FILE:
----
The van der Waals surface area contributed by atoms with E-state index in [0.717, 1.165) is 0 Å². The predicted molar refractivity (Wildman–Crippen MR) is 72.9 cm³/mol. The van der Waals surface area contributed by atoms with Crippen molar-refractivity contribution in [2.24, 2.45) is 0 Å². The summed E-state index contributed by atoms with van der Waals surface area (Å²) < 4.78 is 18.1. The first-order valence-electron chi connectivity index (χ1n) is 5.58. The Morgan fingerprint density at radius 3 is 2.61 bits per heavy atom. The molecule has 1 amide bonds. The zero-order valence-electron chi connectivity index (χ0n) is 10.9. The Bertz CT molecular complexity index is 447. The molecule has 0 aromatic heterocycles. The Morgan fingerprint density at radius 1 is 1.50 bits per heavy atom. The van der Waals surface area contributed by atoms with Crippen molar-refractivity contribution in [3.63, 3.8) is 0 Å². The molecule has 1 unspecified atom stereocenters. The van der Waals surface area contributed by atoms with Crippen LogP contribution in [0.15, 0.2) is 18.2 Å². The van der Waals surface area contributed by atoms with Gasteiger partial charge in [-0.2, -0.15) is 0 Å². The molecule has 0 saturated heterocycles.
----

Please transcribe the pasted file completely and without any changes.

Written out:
The van der Waals surface area contributed by atoms with E-state index in [0.717, 1.165) is 0 Å². The predicted molar refractivity (Wildman–Crippen MR) is 72.9 cm³/mol. The van der Waals surface area contributed by atoms with Crippen molar-refractivity contribution in [2.24, 2.45) is 0 Å². The summed E-state index contributed by atoms with van der Waals surface area (Å²) < 4.78 is 18.1. The first-order valence-electron chi connectivity index (χ1n) is 5.58. The Morgan fingerprint density at radius 3 is 2.61 bits per heavy atom. The molecule has 1 amide bonds. The zero-order valence-electron chi connectivity index (χ0n) is 10.9. The Bertz CT molecular complexity index is 447. The molecule has 0 aromatic heterocycles. The Morgan fingerprint density at radius 1 is 1.50 bits per heavy atom. The van der Waals surface area contributed by atoms with Crippen molar-refractivity contribution in [3.63, 3.8) is 0 Å². The molecule has 1 unspecified atom stereocenters. The van der Waals surface area contributed by atoms with Crippen LogP contribution in [0.15, 0.2) is 18.2 Å². The van der Waals surface area contributed by atoms with Gasteiger partial charge in [-0.2, -0.15) is 0 Å². The molecule has 0 saturated heterocycles.